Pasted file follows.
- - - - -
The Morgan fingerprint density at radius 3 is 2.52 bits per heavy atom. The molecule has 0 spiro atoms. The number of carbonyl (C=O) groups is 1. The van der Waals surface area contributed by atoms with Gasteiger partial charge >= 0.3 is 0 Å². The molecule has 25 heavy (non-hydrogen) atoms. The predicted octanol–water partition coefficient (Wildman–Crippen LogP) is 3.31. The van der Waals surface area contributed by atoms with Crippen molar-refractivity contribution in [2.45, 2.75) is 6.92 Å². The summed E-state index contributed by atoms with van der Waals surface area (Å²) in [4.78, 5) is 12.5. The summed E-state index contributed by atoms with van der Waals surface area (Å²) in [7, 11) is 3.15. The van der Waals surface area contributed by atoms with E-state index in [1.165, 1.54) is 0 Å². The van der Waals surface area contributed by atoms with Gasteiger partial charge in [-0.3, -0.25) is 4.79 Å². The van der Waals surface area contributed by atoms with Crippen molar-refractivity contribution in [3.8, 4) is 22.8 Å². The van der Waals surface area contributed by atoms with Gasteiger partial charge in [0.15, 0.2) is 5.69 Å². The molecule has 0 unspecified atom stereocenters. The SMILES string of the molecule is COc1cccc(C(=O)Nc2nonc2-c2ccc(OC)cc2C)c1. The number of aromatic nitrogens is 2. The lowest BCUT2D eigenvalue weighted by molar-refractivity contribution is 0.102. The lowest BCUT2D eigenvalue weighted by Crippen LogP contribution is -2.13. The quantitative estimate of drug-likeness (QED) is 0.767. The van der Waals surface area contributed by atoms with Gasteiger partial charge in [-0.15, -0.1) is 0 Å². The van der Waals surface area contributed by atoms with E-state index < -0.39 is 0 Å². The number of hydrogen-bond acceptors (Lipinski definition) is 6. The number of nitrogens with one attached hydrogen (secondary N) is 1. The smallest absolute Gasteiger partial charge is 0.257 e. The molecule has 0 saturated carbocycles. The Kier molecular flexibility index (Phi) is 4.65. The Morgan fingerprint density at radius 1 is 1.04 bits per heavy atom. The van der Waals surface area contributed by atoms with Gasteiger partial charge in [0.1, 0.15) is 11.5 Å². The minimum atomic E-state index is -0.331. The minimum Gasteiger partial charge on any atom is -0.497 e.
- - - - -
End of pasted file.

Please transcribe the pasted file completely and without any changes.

The Morgan fingerprint density at radius 3 is 2.52 bits per heavy atom. The molecule has 0 spiro atoms. The number of carbonyl (C=O) groups is 1. The van der Waals surface area contributed by atoms with Gasteiger partial charge >= 0.3 is 0 Å². The molecule has 25 heavy (non-hydrogen) atoms. The predicted octanol–water partition coefficient (Wildman–Crippen LogP) is 3.31. The van der Waals surface area contributed by atoms with Crippen molar-refractivity contribution in [2.45, 2.75) is 6.92 Å². The summed E-state index contributed by atoms with van der Waals surface area (Å²) in [4.78, 5) is 12.5. The summed E-state index contributed by atoms with van der Waals surface area (Å²) in [7, 11) is 3.15. The van der Waals surface area contributed by atoms with E-state index in [1.165, 1.54) is 0 Å². The van der Waals surface area contributed by atoms with Gasteiger partial charge in [-0.3, -0.25) is 4.79 Å². The van der Waals surface area contributed by atoms with Crippen molar-refractivity contribution in [3.8, 4) is 22.8 Å². The van der Waals surface area contributed by atoms with Gasteiger partial charge in [0.15, 0.2) is 5.69 Å². The molecule has 0 unspecified atom stereocenters. The SMILES string of the molecule is COc1cccc(C(=O)Nc2nonc2-c2ccc(OC)cc2C)c1. The number of aromatic nitrogens is 2. The lowest BCUT2D eigenvalue weighted by molar-refractivity contribution is 0.102. The lowest BCUT2D eigenvalue weighted by Crippen LogP contribution is -2.13. The quantitative estimate of drug-likeness (QED) is 0.767. The van der Waals surface area contributed by atoms with Gasteiger partial charge in [-0.15, -0.1) is 0 Å². The van der Waals surface area contributed by atoms with E-state index < -0.39 is 0 Å². The number of hydrogen-bond acceptors (Lipinski definition) is 6. The number of nitrogens with one attached hydrogen (secondary N) is 1. The smallest absolute Gasteiger partial charge is 0.257 e. The molecule has 0 saturated carbocycles. The Kier molecular flexibility index (Phi) is 4.65. The Morgan fingerprint density at radius 1 is 1.04 bits per heavy atom. The van der Waals surface area contributed by atoms with Gasteiger partial charge in [0.1, 0.15) is 11.5 Å². The minimum atomic E-state index is -0.331. The minimum Gasteiger partial charge on any atom is -0.497 e.